Michelle Grabowski, University of Minnesota Extension
Another less known and little understood pathogen causes witches' brooms in Minnesota landscapes. Phytoplasmas are single celled organisms in a group known as fastidious bacteria. These tiny pathogens were unknown to scientists prior to 1967. They are very difficult and often impossible to grow in a laboratory and can only be seen with a powerful electron microscope.
As a result, little is known about phytoplasmas. Many of them do not even have proper scientific names (a genus and species) because they have not been properly described. Often they are categorized into groups of phytoplasmas that are believed to be related to one another. To truly identify a phytoplasma in a landscape shrub, DNA analysis needs to be done.
Phytoplasmas are carried from plant to plant by insects that feed on the sap. They can survive from year to year within the insect or the host plant. Once a shrub is infected, it cannot be cured. Some shrubs tolerate the infection; others decline for several years and then die. The diseases below are phytoplasma diseases that can occur in Minnesota.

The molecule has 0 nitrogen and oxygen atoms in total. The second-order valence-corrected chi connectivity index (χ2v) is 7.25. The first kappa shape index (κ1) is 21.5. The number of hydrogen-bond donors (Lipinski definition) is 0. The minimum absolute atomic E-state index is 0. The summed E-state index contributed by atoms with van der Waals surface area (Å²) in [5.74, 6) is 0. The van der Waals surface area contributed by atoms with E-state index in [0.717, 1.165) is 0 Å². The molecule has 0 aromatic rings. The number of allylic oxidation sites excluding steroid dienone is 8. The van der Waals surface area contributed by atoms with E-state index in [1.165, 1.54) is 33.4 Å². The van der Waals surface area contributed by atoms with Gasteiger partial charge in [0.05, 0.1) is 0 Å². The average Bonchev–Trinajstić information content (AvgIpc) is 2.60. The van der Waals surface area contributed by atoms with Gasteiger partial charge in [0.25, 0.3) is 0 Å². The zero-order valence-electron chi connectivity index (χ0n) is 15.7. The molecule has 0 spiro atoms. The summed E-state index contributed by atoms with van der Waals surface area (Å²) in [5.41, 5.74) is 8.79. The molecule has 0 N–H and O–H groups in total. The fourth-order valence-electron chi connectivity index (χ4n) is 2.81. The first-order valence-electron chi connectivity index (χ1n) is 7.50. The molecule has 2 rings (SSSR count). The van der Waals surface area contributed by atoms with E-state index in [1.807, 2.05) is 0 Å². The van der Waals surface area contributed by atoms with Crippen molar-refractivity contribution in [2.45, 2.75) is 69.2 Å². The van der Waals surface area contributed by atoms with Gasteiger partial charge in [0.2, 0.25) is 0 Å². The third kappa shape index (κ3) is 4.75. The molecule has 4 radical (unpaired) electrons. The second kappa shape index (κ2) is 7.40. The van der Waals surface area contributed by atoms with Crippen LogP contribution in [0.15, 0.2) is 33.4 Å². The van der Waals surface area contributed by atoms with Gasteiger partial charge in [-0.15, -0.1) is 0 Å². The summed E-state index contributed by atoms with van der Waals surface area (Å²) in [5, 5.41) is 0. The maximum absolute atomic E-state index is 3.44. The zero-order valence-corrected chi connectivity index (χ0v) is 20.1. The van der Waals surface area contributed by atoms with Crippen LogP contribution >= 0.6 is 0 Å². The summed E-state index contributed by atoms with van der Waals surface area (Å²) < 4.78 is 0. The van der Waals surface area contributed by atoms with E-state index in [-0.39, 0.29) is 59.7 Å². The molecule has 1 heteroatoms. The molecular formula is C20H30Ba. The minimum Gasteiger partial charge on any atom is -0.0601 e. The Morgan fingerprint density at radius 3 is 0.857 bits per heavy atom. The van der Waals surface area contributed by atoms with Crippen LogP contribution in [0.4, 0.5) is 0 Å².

Willow Witches' Broom
Witches' brooms in willows can be seen in willows growing alongside roads as well as in landscapes throughout the state. Black willow (Salix nigra) and pussy willow (S. discolor) are both susceptible to a phytoplasma in the aster yellows group. Willows infected with this phytoplasma have witches' brooms on one or more branches. These brooms often have stunted yellow leaves and may die during winter months. Exact identification of a phytoplasma requires a costly DNA analysis. Although the willows with witches' brooms in Minnesota have not undergone this analysis, phytoplasma is the most likely cause of the problem.
Lilac Witches' Broom
Lilac witches' broom is caused by Candidatus Phytoplasma fraxini, a specific member of the aster yellows phytoplasma group that only infects lilac and ash trees. Over 20 species of Syringa are susceptible to lilac witches' broom. Common lilac (S. vulgaris) is tolerant and often shows no symptoms other than slower growth and shorter twigs. Japanese tree lilac (S. reticulata) and many hybrid lilacs are very susceptible to lilac witches' broom. These lilacs have yellow, distorted small leaves that often scorch brown on the edges by midsummer. Many tiny thin shoots form in clumps at the base of the plant. The shrub declines and is often killed a few years after the first witches brooms appear.
Dogwood Witches' Broom and Stunt
Witches' brooms caused by phytoplasmas have been identified on silky dogwood (Cornus amomum), gray dogwood (C. racemosa) and red osier dogwood (C. sericea). It is believed that the phytoplasma responsible for witches' brooms in dogwoods is a member of the aster yellows group. It is unknown how commonly this disease occurs in Minnesota.